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Coronavirus: Six killed in clashes at Afghanistan food aid protest

File photo showing an Afghan boy receives free bread outside a bakery in Kabul (3 May 2020)Image copyright Reuters
Image caption The government insists food aid – like this bread distributed in Kabul – will reach those in need

At least six people were killed when protesters angry at the distribution of food aid clashed with security forces in western Afghanistan, officials say.

The violence began after demonstrators gathered in Firozkoh, the capital of Ghor province, to complain about the perceived failure to help the poor during the coronavirus pandemic.

Gunmen in the crowd attacked a government office, prompting security forces to open fire, the interior ministry says.

Two policemen and four civilians died.

Local volunteer radio presenter Ahmadkhan Nawid was among those killed, according to the Afghanistan Journalists’ Centre.

Nine civilians and ten police officers were also injured, the interior ministry said.

The human rights group Amnesty International called for an independent and effective investigation into what it said was the “use of unnecessary and excessive force” that led to the killing of the civilians.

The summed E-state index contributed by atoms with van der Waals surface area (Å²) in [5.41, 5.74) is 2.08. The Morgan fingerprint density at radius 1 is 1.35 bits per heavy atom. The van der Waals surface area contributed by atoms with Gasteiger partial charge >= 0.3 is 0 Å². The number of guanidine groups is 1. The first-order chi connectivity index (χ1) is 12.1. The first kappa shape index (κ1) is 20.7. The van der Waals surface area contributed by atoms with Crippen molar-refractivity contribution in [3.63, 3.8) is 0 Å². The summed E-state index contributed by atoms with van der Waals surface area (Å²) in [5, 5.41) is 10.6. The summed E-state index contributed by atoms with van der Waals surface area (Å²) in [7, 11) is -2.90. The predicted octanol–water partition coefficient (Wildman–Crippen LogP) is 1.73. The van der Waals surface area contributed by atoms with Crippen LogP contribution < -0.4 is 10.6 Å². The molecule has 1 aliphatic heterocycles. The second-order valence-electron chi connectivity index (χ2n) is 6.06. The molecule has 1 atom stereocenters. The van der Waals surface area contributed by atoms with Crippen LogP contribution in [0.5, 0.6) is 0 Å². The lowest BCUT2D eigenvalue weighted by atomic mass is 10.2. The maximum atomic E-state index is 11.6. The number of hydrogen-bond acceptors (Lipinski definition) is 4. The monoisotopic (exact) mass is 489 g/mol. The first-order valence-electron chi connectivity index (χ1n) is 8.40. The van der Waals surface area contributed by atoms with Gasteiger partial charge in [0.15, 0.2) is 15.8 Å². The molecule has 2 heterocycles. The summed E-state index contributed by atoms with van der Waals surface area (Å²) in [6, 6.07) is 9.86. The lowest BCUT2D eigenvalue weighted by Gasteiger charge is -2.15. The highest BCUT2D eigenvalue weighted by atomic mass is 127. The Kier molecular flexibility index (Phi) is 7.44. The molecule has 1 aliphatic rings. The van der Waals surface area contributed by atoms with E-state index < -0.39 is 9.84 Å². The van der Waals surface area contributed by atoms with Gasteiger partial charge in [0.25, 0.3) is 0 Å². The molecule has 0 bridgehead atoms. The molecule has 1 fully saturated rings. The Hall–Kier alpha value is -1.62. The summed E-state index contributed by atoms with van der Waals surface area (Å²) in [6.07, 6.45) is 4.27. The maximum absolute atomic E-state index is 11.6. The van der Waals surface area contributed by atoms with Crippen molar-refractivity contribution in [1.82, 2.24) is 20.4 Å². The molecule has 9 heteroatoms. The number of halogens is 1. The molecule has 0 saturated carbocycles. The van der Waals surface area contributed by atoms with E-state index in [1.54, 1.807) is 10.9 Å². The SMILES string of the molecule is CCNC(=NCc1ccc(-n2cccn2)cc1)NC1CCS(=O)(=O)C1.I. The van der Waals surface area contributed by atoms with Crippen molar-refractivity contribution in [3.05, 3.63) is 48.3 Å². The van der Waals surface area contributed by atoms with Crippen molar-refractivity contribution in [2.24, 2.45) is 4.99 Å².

Vice-President Amrullah Saleh wrote on Facebook that the incident was “shocking” and announced that the government was “seriously investigating” it.

He also assured Afghans that no-one would miss out on the food aid being distributed to help those plunged further into poverty as a result of the restrictions imposed to prevent the spread of Covid-19.

“We will reach in support every single inhabitant of this country who has been affected economically by the coronavirus,” he added.

The chairwoman of the Afghanistan Independent Human Rights Commission told Reuters news agency that in the past week it had received complaints that food aid was being distributed unfairly.

“We hear repeated complaints from people that the ones who are receiving the limited aid that is there are not the ones that are most deserving, they are the ones who have connections to local authorities or local officials,” Shaharzad Akbar said.

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